Things are still looking good for cutting the cord soon. I’ll get the next few pieces soon and see how they work.
Some time ago I wrote a post about an HTPC (home theater PC) that I was building. The intent was to use it as a DVR on our cable system via a Ceton TV card. After quite a bit of trouble I finally had it ready to go using Microsoft Media Center to control the DVR and playback. Well, about the time I got it ready to go, Cox Communications decided to implement switching to their cable system. This required that I get a switching box to use my Ceton TV card. After trying three different switching boxes I could not get the box to work with my Ceton TV card. So the HTPC basically became just a PC attached to our TV.
Since that time Cox has raised their rates to the point I had to switch providers. We now have AT&T U-verse which uses a streaming technology for cable TV delivery rather than the traditional cable. So I still can’t use the Ceton TV card on the PC. Our two year discount with AT&T has run out and their charges for cable TV are just as much if not more that Cox was.
Paying nearly $170 a month just for cable TV is stupid. So I have decided that it is time to cut the cord and go with streaming TV. I have been investigating this now for about the last 6 months trying to determine all the pieces that we need to get the TV service we really want. As part of this investigation, I discovered some software called PLEX. PLEX at its most basic is a personal media streaming server. The cost for PLEX is free. There are a few more advanced features that require a $5.00 a month PLEX Pass subscription. Not a bad investment for what you get.
I used the Media Center PC that I mentioned above to install PLEX. I did upgrade from an AMD A4 processor to an A8 processor and added an additional 8 Gb of memory. I also replaced the DVD drive with a Blu-ray drive. I have ripped most of our DVD and Blu-ray collection and put it on the PLEX server. It puts a very nice front end on the media and automatically downloads some additional meta-data about any media you put in the PLEX file system. You can access the media via the web or apps that are available on Windows, smart TVs, streaming boxes, X-box, and smart phones. All my testing so far has gone well. Continue reading “Getting Ready to Cut the Cord”→
After stumbling onto a TV tuner card called the InfiniTV 4 by Ceton, I decided to try my hand at making a Media Center PC. There was potential to save some money on my cable bill and get some additional functionality that isn’t offered by Cox.
First I needed a PC to put the InfiniTV card in. I didn’t want to install it in my main system as it might end up in the living room. I decided to use a small form factor. The case I chose was a Silverstone ML01 case. It is a nice looking low profile case that supports both mini-ATX and mini-ITX motherboards. It has places to mount either two 3.5″ hard drives or three 2.5″ hard drives. The case does not come with a power supply so I had to add that to the mix. One thing to note, the PSU would need to be no deeper than 5.5 inches to leave room to put a DVD drive in. The DVD would also need to be as short as possible to ensure there would be enough room for cabling.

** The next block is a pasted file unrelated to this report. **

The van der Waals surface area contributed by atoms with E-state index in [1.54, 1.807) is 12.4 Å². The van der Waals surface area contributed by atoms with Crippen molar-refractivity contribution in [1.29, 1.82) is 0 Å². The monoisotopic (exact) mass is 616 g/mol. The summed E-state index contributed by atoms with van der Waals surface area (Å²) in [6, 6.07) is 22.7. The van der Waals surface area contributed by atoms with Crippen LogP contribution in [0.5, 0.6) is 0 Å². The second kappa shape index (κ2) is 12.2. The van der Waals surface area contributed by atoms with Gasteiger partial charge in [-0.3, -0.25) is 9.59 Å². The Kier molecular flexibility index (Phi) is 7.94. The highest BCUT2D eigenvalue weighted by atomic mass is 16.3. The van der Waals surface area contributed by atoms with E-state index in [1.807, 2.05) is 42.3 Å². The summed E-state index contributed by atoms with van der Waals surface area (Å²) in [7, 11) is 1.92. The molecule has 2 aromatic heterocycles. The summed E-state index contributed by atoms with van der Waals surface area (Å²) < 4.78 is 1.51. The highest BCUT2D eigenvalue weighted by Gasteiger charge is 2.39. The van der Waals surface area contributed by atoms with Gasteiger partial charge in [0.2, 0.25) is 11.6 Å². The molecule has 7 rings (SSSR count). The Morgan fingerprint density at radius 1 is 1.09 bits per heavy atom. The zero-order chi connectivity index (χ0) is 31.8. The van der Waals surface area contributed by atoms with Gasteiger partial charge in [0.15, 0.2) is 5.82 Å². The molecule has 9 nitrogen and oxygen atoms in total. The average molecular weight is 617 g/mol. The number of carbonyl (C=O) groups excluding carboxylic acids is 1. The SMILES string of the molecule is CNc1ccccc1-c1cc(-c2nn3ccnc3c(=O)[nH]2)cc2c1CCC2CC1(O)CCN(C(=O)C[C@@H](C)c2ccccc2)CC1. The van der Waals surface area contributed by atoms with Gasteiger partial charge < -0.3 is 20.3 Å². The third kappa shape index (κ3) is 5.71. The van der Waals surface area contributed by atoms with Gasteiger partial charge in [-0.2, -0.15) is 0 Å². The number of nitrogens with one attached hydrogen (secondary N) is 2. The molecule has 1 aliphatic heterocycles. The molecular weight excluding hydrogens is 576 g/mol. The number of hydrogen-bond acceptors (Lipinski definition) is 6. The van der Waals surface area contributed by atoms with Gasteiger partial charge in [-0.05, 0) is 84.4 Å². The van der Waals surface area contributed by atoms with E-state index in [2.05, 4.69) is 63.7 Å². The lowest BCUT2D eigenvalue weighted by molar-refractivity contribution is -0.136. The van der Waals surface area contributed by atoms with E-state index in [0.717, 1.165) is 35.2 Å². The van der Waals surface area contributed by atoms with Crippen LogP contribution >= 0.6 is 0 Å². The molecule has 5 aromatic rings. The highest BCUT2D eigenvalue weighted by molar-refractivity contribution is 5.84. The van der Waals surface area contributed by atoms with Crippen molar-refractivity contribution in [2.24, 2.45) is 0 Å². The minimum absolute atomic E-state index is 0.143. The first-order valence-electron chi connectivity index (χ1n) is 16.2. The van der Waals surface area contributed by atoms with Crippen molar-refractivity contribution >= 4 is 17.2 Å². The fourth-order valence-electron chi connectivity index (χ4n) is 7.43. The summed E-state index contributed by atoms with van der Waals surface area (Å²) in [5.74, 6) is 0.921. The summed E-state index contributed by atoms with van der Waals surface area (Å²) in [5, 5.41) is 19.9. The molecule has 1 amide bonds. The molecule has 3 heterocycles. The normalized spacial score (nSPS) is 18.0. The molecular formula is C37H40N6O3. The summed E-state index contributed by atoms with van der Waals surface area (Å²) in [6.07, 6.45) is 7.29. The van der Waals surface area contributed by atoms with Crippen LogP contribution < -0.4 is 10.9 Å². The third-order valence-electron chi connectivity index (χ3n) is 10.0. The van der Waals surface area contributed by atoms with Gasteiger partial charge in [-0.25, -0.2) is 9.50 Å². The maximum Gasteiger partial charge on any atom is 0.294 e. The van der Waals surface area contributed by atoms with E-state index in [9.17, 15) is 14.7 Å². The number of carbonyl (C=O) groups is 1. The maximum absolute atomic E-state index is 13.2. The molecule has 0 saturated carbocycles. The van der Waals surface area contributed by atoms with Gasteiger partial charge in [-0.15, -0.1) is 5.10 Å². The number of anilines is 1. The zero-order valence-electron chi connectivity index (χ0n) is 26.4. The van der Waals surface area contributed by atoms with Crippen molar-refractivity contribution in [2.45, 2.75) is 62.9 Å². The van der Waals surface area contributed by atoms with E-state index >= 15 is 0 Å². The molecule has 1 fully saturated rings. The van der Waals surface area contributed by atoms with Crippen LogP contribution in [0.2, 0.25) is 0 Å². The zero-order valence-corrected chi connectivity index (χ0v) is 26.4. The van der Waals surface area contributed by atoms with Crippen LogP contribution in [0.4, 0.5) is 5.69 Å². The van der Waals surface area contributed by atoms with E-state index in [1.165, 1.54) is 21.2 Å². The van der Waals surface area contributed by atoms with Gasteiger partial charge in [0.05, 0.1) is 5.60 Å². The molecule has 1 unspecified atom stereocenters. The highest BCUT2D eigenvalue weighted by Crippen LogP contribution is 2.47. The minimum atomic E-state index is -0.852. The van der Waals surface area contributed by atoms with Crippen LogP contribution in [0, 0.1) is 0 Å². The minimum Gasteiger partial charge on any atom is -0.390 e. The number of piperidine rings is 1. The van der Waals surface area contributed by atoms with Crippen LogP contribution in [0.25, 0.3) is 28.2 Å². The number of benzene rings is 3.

I picked a Rosewill 400W PSU, in hindsite, I could have used a smaller PSU. Something in the 250W to 300W range would have been find and would run cooler. But this is a nice PSU that has a quiet 120mm fan. The DVD was an ASUS DRW-24B1ST drive (OEM 24x DVD burner). The two worked together to leave just enough room to route the SATA power and data cables between the drive and the PSU.
For the motherboard, I picked the Asrock FM2A75 Pro4-M. It is a mini-ATX form factor board for the AMD FM2 socket. It has all solid state caps. For outputs, it has VGA, DVI and HDMI. It also has an optical sound output, and supports USB3 and eSata. The motherboard fits nicely in the case, but the front panel header is on the front edge of the motherboard. You’d think this wouldn’t be a problem, except that the case front panel connector is very tall. The case has a plastic hard drive shelf that goes between the motherboard and the case front. With the front panel header on the front edge and the case connector installed, the drive shelf won’t fit without putting a serious strain on the motherboard. To avoid the strain, I removed the drive shelf.
Fortunately the alternate 3.5″ hard drive mount was under the DVD drive bay. The Seagate Barracuda ST1000Dm003 (1Tb 7200RPM SATA 6Gb/s) drive fit there nicely. There are rubber grommets on the mounting holes to reduce drive noise. The grommets work great. I can hardly hear any drive noise.